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The Guttenberg Press: Vayishlach

Rabbi Shaye Guttenberg, Head of School

In our Parsha this week, Yaakov goes through a double name change. The first name change is declared by the mysterious “man” or angel that he battles with.     

וַיֹּ֗אמֶר לֹ֤א יַעֲקֹב֙ יֵאָמֵ֥ר עוֹד֙ שִׁמְךָ֔ כִּ֖י אִם־יִשְׂרָאֵ֑ל כִּֽי־שָׂרִ֧יתָ עִם־אֱלֹהִ֛ים וְעִם־אֲנָשִׁ֖ים וַתּוּכָֽל׃

Said he, “Your name shall no longer be Jacob, but Israel, for you have striven with beings divine and human, and have prevailed.” (32:29)

The second name change is declared by G-d Himself.  

וַיֹּֽאמֶר־ל֥וֹ אֱלֹהִ֖ים שִׁמְךָ֣ יַעֲקֹ֑ב לֹֽא־יִקָּרֵא֩ שִׁמְךָ֨ ע֜וֹד יַעֲקֹ֗ב כִּ֤י אִם־יִשְׂרָאֵל֙ יִהְיֶ֣ה שְׁמֶ֔ךָ וַיִּקְרָ֥א אֶת־שְׁמ֖וֹ יִשְׂרָאֵֽל׃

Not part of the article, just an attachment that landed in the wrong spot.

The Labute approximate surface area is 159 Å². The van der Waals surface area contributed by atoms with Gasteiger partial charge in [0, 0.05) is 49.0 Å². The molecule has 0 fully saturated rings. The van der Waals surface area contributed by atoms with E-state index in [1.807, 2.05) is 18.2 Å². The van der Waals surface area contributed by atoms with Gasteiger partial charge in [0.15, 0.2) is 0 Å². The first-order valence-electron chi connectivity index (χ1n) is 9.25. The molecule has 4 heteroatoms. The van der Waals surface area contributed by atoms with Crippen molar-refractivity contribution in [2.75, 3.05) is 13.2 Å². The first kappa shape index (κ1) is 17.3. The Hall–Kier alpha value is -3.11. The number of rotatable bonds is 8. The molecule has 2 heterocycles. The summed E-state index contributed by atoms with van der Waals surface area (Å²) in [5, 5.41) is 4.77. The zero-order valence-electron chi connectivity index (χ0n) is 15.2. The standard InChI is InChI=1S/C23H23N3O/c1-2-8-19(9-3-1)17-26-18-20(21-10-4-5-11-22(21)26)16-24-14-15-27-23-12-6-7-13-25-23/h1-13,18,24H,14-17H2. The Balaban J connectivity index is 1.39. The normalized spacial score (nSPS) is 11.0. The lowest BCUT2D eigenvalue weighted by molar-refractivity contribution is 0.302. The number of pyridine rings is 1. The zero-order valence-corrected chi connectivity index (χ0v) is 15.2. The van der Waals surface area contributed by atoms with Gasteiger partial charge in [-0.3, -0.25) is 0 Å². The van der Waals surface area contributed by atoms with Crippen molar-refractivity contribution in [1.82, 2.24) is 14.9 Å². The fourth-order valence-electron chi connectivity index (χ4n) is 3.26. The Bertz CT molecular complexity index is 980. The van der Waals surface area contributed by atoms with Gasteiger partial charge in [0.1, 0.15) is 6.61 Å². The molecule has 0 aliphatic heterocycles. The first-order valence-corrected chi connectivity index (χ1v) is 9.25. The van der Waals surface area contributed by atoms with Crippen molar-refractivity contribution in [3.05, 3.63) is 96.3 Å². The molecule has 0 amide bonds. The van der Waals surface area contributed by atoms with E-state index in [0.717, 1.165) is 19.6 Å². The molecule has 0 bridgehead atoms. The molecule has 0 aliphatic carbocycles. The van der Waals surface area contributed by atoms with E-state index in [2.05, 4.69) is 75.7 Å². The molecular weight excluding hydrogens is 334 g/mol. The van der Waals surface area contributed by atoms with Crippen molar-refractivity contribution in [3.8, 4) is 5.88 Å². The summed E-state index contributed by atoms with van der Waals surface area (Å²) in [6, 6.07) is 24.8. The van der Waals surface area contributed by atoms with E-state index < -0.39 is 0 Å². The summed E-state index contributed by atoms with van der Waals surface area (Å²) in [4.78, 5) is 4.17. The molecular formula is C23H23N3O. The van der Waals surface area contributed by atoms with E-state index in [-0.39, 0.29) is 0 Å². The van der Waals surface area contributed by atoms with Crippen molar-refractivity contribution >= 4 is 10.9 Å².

God said to him, “You whose name is Jacob, You shall be called Jacob no more, But Israel shall be your name.” Thus He named him Israel. (35:10)

There are a few people within the Torah who get their name officially changed. 

Questions to Ponder:  

  1. Can you name all the people in the Torah who get their names changed?

  2. Every other person who gets their name changed, the new name is the name that the Torah calls them, except Yaakov. Why didn’t Yaakov’s new name stick?

Wishing you a Shabbat Shalom!

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